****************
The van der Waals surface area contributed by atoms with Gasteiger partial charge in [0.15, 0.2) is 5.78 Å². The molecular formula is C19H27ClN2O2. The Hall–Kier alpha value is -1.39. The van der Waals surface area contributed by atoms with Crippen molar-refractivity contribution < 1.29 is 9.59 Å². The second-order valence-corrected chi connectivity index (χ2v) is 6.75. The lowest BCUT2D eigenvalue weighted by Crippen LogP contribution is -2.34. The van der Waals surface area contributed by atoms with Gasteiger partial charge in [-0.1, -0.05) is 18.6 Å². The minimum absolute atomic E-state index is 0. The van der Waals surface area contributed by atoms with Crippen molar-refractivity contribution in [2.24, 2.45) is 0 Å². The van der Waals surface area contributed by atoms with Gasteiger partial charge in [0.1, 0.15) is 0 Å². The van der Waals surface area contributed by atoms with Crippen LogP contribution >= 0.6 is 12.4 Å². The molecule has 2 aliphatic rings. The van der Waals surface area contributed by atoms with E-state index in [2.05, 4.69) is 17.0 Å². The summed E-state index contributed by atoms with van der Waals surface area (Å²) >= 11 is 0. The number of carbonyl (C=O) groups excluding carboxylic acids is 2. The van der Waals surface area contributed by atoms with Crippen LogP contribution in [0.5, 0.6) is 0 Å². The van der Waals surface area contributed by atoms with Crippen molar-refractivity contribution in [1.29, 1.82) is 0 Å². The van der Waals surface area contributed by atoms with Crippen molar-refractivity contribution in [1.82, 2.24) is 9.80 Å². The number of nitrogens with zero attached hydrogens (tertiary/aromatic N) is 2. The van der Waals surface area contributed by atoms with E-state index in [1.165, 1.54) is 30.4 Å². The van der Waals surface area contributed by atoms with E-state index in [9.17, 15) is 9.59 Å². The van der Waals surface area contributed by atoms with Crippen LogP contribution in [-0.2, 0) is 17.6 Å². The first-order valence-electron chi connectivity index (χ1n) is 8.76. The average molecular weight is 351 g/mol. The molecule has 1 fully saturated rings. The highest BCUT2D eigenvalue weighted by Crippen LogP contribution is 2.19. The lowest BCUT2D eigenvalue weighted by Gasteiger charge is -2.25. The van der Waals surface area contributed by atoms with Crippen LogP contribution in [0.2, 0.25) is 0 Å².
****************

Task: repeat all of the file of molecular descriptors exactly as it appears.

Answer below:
The van der Waals surface area contributed by atoms with Gasteiger partial charge in [0.15, 0.2) is 5.78 Å². The molecular formula is C19H27ClN2O2. The Hall–Kier alpha value is -1.39. The van der Waals surface area contributed by atoms with Crippen molar-refractivity contribution < 1.29 is 9.59 Å². The second-order valence-corrected chi connectivity index (χ2v) is 6.75. The lowest BCUT2D eigenvalue weighted by Crippen LogP contribution is -2.34. The van der Waals surface area contributed by atoms with Gasteiger partial charge in [-0.1, -0.05) is 18.6 Å². The minimum absolute atomic E-state index is 0. The van der Waals surface area contributed by atoms with Crippen molar-refractivity contribution in [2.24, 2.45) is 0 Å². The van der Waals surface area contributed by atoms with Gasteiger partial charge in [0.1, 0.15) is 0 Å². The van der Waals surface area contributed by atoms with Crippen LogP contribution >= 0.6 is 12.4 Å². The molecule has 2 aliphatic rings. The van der Waals surface area contributed by atoms with E-state index in [2.05, 4.69) is 17.0 Å². The summed E-state index contributed by atoms with van der Waals surface area (Å²) >= 11 is 0. The number of carbonyl (C=O) groups excluding carboxylic acids is 2. The van der Waals surface area contributed by atoms with Crippen LogP contribution in [0.5, 0.6) is 0 Å². The van der Waals surface area contributed by atoms with Crippen molar-refractivity contribution in [1.29, 1.82) is 0 Å². The van der Waals surface area contributed by atoms with Crippen molar-refractivity contribution in [1.82, 2.24) is 9.80 Å². The number of nitrogens with zero attached hydrogens (tertiary/aromatic N) is 2. The van der Waals surface area contributed by atoms with E-state index in [1.165, 1.54) is 30.4 Å². The van der Waals surface area contributed by atoms with E-state index in [9.17, 15) is 9.59 Å². The van der Waals surface area contributed by atoms with Crippen LogP contribution in [-0.2, 0) is 17.6 Å². The first-order valence-electron chi connectivity index (χ1n) is 8.76. The average molecular weight is 351 g/mol. The molecule has 1 fully saturated rings. The highest BCUT2D eigenvalue weighted by Crippen LogP contribution is 2.19. The lowest BCUT2D eigenvalue weighted by Gasteiger charge is -2.25. The van der Waals surface area contributed by atoms with Crippen LogP contribution in [0.2, 0.25) is 0 Å².